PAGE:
A reoccurring theme during our latest boys program was learning the ability to control our thoughts and feelings. As difficult or simple as it may seem, it first requires a great sense of awareness of ourselves, and secondly the belief that we as human beings are able to choose and therefore to control our thoughts and feelings throughout our day-to-day lives.
This concept in words and on paper is relatively new to me, however is consistent with mindfulness theories and ‘live in the moment’ ways of life. It also reiterates many key aspects of the late David Foster Wallace’s speech ‘This is Water’ – which has an underlying theme of becoming self-aware and more obviously using choice to decide what to make of our surrounding circumstances.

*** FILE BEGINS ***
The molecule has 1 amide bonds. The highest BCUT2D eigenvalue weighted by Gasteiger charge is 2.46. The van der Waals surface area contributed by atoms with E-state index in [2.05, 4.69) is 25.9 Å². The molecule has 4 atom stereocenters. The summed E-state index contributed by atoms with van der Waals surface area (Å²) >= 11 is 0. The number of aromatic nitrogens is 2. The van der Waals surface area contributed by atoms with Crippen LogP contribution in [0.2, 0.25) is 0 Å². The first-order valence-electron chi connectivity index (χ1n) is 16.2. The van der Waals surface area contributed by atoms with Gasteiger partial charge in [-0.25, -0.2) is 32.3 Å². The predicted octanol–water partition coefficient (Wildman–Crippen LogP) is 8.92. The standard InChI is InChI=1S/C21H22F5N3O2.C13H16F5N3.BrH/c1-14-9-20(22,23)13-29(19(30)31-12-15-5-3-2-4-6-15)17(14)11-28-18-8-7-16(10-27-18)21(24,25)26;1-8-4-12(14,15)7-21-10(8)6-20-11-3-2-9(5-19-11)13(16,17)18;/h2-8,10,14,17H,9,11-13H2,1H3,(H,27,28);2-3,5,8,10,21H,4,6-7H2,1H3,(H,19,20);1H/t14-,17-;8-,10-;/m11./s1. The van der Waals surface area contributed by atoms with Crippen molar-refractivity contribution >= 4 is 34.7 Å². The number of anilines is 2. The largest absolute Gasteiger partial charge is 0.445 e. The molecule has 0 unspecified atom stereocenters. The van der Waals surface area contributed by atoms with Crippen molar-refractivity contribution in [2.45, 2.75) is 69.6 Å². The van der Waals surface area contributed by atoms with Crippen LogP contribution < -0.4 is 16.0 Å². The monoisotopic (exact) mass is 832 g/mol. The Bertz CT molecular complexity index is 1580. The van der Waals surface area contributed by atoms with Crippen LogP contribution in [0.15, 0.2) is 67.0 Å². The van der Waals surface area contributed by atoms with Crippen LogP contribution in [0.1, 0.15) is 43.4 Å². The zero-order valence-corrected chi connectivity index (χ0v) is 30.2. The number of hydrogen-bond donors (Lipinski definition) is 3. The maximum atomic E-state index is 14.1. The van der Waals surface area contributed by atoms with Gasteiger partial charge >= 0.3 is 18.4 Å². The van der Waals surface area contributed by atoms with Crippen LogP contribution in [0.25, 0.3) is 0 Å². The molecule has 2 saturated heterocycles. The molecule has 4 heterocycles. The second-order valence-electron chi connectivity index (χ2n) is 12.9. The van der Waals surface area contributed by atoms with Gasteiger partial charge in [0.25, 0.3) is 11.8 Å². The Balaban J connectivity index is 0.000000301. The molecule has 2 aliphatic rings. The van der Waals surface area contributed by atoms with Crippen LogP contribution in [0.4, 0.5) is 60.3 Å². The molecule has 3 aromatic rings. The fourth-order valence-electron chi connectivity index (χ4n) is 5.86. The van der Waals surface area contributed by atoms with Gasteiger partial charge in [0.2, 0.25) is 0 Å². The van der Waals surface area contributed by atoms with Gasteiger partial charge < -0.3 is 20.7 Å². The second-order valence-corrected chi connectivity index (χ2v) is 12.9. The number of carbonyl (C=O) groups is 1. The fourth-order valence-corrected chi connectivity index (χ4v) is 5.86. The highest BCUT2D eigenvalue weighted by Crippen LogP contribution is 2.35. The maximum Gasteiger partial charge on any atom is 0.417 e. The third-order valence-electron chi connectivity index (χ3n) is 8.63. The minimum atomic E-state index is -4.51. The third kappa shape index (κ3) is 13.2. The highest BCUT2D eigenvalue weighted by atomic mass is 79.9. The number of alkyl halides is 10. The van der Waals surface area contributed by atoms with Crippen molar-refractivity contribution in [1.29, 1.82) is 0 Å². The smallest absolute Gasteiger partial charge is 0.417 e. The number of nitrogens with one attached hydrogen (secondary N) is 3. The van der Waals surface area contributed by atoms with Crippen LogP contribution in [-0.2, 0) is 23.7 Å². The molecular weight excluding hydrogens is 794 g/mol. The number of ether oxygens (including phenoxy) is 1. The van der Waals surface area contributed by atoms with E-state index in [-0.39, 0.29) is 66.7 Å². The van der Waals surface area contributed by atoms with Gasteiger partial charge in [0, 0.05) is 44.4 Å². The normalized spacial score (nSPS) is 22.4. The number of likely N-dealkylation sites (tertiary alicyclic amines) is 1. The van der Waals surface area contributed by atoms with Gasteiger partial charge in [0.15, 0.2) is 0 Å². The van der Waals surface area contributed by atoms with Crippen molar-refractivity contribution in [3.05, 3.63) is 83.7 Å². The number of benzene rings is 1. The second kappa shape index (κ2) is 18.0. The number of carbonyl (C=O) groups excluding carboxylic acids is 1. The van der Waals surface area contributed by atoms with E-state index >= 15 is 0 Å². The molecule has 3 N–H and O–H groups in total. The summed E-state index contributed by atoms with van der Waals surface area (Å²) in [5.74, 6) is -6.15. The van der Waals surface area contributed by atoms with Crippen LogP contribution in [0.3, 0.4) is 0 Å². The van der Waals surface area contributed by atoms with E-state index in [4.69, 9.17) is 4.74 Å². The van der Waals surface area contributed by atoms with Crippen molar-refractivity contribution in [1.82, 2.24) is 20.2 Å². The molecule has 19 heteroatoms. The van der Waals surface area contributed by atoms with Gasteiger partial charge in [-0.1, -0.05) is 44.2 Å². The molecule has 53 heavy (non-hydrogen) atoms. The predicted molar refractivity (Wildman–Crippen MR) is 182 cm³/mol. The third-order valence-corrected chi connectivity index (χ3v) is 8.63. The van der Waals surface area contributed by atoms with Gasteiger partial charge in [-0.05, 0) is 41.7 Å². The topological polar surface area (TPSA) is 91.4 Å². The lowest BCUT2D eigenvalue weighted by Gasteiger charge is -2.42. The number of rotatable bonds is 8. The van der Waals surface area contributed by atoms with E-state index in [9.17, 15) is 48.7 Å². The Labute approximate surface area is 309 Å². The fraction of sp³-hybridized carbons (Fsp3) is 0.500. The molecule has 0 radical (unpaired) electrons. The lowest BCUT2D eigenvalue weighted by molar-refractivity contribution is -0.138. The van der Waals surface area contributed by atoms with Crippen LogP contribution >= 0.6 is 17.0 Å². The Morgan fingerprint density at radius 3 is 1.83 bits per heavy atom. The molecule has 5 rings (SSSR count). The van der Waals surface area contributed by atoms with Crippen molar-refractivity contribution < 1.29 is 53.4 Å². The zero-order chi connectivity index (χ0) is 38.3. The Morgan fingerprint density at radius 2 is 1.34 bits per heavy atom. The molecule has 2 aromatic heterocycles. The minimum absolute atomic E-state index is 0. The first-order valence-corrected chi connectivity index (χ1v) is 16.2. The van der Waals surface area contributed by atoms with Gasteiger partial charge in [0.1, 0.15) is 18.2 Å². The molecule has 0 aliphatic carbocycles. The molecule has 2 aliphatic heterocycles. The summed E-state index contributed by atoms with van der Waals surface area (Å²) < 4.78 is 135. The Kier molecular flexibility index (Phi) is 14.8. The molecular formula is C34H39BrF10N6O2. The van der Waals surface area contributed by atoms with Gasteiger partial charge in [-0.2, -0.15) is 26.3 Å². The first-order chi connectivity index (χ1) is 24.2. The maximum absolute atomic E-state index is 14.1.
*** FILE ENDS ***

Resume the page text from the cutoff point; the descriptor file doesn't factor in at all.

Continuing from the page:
"There are two young fish swimming along, and they happen to meet an older fish swimming the other way, who nods at them and says, “morning boys, how’s the water?”And the two young fish swim on for a bit and then eventually one of them looks over at the other and goes, “What the hell is water?” If you’re worried that I plan to present myself here as the wise old fish explaining what water is, please don’t be. I am not the wise old fish. The immediate point of the fish story is that the most obvious, ubiquitous, important realities are often the ones that are the hardest to see and talk about”
I don’t believe this comes naturally, however I do believe we can learn -by constantly allowing ourselves ‘room to breathe’, to reflect on what is happening, both external to our bodies; that is, our environment and internally; emotionally and physically. Subsequent to this, we can perhaps enable ourselves to be aware of thought patterns that are often the beginning of the creation of emotions that in turn affect our behaviour, and how we think and feel about both ourselves, and the world around us.
If we can disrupt negative thought patterns (but first become aware of them) we can begin to become self aware and simply ‘let go’ of unimportant, miniscule characteristics that tend to make up the daily grind.